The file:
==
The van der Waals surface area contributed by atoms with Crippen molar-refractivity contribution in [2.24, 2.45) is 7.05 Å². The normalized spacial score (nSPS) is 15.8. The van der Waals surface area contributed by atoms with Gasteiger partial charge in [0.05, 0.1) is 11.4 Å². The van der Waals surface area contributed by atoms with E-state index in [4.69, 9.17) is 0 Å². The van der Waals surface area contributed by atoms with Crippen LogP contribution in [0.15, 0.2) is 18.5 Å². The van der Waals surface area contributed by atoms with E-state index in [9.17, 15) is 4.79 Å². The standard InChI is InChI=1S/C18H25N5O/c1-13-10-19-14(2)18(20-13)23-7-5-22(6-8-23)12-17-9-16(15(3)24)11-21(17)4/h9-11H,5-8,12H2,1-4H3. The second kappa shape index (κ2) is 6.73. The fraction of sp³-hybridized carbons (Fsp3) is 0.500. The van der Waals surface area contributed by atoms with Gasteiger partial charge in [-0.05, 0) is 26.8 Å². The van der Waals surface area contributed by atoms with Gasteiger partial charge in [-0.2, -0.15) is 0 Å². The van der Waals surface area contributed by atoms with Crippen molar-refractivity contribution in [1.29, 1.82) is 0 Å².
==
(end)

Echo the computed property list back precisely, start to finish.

The van der Waals surface area contributed by atoms with Crippen molar-refractivity contribution in [2.24, 2.45) is 7.05 Å². The normalized spacial score (nSPS) is 15.8. The van der Waals surface area contributed by atoms with Gasteiger partial charge in [0.05, 0.1) is 11.4 Å². The van der Waals surface area contributed by atoms with E-state index in [4.69, 9.17) is 0 Å². The van der Waals surface area contributed by atoms with Crippen LogP contribution in [0.15, 0.2) is 18.5 Å². The van der Waals surface area contributed by atoms with E-state index in [9.17, 15) is 4.79 Å². The standard InChI is InChI=1S/C18H25N5O/c1-13-10-19-14(2)18(20-13)23-7-5-22(6-8-23)12-17-9-16(15(3)24)11-21(17)4/h9-11H,5-8,12H2,1-4H3. The second kappa shape index (κ2) is 6.73. The fraction of sp³-hybridized carbons (Fsp3) is 0.500. The van der Waals surface area contributed by atoms with Gasteiger partial charge in [-0.05, 0) is 26.8 Å². The van der Waals surface area contributed by atoms with Gasteiger partial charge in [-0.2, -0.15) is 0 Å². The van der Waals surface area contributed by atoms with Crippen molar-refractivity contribution in [1.29, 1.82) is 0 Å².